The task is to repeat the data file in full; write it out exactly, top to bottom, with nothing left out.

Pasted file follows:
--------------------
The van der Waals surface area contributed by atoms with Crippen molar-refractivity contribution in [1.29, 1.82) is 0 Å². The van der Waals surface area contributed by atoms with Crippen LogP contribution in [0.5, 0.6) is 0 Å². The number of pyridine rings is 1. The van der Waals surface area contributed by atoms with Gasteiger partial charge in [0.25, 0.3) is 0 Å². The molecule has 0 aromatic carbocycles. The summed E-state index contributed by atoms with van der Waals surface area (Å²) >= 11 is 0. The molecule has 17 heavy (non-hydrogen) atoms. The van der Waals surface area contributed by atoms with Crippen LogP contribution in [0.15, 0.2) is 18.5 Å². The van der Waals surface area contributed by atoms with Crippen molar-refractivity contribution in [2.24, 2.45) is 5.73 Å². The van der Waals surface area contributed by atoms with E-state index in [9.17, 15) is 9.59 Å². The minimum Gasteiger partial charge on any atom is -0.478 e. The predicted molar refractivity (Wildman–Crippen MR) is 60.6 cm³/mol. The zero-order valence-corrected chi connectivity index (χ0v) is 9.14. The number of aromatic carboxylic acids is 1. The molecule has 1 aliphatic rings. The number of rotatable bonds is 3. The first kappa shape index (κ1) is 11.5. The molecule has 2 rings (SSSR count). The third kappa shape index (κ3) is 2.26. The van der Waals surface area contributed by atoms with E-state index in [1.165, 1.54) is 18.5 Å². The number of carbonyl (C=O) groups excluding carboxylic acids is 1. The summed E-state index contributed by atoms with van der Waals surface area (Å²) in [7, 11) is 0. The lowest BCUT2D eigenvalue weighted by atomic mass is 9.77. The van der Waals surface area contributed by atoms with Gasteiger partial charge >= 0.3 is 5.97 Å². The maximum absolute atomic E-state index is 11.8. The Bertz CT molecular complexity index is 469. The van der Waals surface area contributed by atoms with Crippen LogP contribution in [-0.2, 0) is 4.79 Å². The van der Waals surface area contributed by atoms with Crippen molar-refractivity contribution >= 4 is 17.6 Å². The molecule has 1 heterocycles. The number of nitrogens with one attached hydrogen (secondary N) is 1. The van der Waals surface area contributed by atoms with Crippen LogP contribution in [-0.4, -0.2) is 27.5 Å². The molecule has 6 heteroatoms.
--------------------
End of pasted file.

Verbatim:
The van der Waals surface area contributed by atoms with Crippen molar-refractivity contribution in [1.29, 1.82) is 0 Å². The van der Waals surface area contributed by atoms with Crippen LogP contribution in [0.5, 0.6) is 0 Å². The number of pyridine rings is 1. The van der Waals surface area contributed by atoms with Gasteiger partial charge in [0.25, 0.3) is 0 Å². The molecule has 0 aromatic carbocycles. The summed E-state index contributed by atoms with van der Waals surface area (Å²) >= 11 is 0. The molecule has 17 heavy (non-hydrogen) atoms. The van der Waals surface area contributed by atoms with Crippen LogP contribution in [0.15, 0.2) is 18.5 Å². The van der Waals surface area contributed by atoms with Crippen molar-refractivity contribution in [2.24, 2.45) is 5.73 Å². The van der Waals surface area contributed by atoms with E-state index in [9.17, 15) is 9.59 Å². The minimum Gasteiger partial charge on any atom is -0.478 e. The predicted molar refractivity (Wildman–Crippen MR) is 60.6 cm³/mol. The zero-order valence-corrected chi connectivity index (χ0v) is 9.14. The number of aromatic carboxylic acids is 1. The molecule has 1 aliphatic rings. The number of rotatable bonds is 3. The first kappa shape index (κ1) is 11.5. The molecule has 2 rings (SSSR count). The third kappa shape index (κ3) is 2.26. The van der Waals surface area contributed by atoms with E-state index in [1.165, 1.54) is 18.5 Å². The number of carbonyl (C=O) groups excluding carboxylic acids is 1. The summed E-state index contributed by atoms with van der Waals surface area (Å²) in [7, 11) is 0. The lowest BCUT2D eigenvalue weighted by atomic mass is 9.77. The van der Waals surface area contributed by atoms with Gasteiger partial charge >= 0.3 is 5.97 Å². The maximum absolute atomic E-state index is 11.8. The Bertz CT molecular complexity index is 469. The van der Waals surface area contributed by atoms with Crippen LogP contribution in [-0.2, 0) is 4.79 Å². The van der Waals surface area contributed by atoms with Crippen molar-refractivity contribution >= 4 is 17.6 Å². The molecule has 1 heterocycles. The number of nitrogens with one attached hydrogen (secondary N) is 1. The van der Waals surface area contributed by atoms with Crippen LogP contribution in [-0.4, -0.2) is 27.5 Å². The molecule has 6 heteroatoms.